Care has to be taken in irrigation not to let the mineral contents of the water accumulate in the soil, especially some of the well waters, which are more highly mineralized than the river water. In some parts of the valley the soil has been poisoned in this way, but this can be avoided by suitable underdrainage to carry off water that otherwise would evaporate and leave its dissolved mineral matter.
The Salt River Mountains, which rise abruptly from the desert plain a few miles south of Phoenix, consist of chloritic schist and fine-grained biotite granite. The granite is quarried to some extent as an ornamental stones. The Sacaton Mountains and many of the peaks and ridges on the east and south sides of the Salt River Valley are made up of granite, some of which is very coarse grained, with many of the feldspar crystals as much as 2 inches in length. A few miles north of Phoenix are the Phoenix Mountains, which consist largely of quartzite and other metamorphic rocks in massive beds, several thousand feet thick in all, tilted at high angles. Some of the mountains in the Salt River region are upthrust blocks; others are remnants of older ridges nearly buried by valley deposits.
The climate of Phoenix is similar to that of most of the deserts of southwestern Arizona at elevations from 1,000 to 2,000 feet. According to the records of the United States Weather Bureau, the mean annual precipitation is about 8 inches, most of which falls in mid-summer showers. The amount varies greatly from year to year, however, in some years being less than 5 inches and in others as much as 14.41 inches (1911). The mean annual temperature is 70°, and the summers are long and warm, but the summer heat is much less oppressive than in regions with more moisture in the atmosphere. The amount of sunshine, as compared with the greatest amount possible, is 84 per cent. The mean temperature during the winter is about 40°, owing to cold nights, but most of the winter days are mild. Parts of the valley are free from killing frosts. (Continued on p. 218.)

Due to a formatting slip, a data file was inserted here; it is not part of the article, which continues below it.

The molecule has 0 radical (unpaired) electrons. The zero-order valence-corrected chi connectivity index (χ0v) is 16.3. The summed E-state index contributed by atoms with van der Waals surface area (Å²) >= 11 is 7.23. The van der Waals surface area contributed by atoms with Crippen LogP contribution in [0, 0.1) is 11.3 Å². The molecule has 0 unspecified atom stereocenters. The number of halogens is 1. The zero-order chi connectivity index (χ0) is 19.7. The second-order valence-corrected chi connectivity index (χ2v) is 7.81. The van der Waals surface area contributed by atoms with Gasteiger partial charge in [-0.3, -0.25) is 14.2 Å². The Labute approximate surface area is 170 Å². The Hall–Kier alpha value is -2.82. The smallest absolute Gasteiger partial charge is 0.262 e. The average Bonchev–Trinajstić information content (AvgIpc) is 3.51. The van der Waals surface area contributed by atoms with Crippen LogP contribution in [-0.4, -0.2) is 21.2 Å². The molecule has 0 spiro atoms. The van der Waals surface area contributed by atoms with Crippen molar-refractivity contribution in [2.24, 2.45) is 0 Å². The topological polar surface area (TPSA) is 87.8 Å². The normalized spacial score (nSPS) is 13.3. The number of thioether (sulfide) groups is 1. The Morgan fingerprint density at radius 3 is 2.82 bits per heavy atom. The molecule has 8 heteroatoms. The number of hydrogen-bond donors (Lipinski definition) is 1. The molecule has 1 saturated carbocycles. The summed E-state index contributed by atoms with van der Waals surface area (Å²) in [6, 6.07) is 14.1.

Last Updated: 16-Apr-2007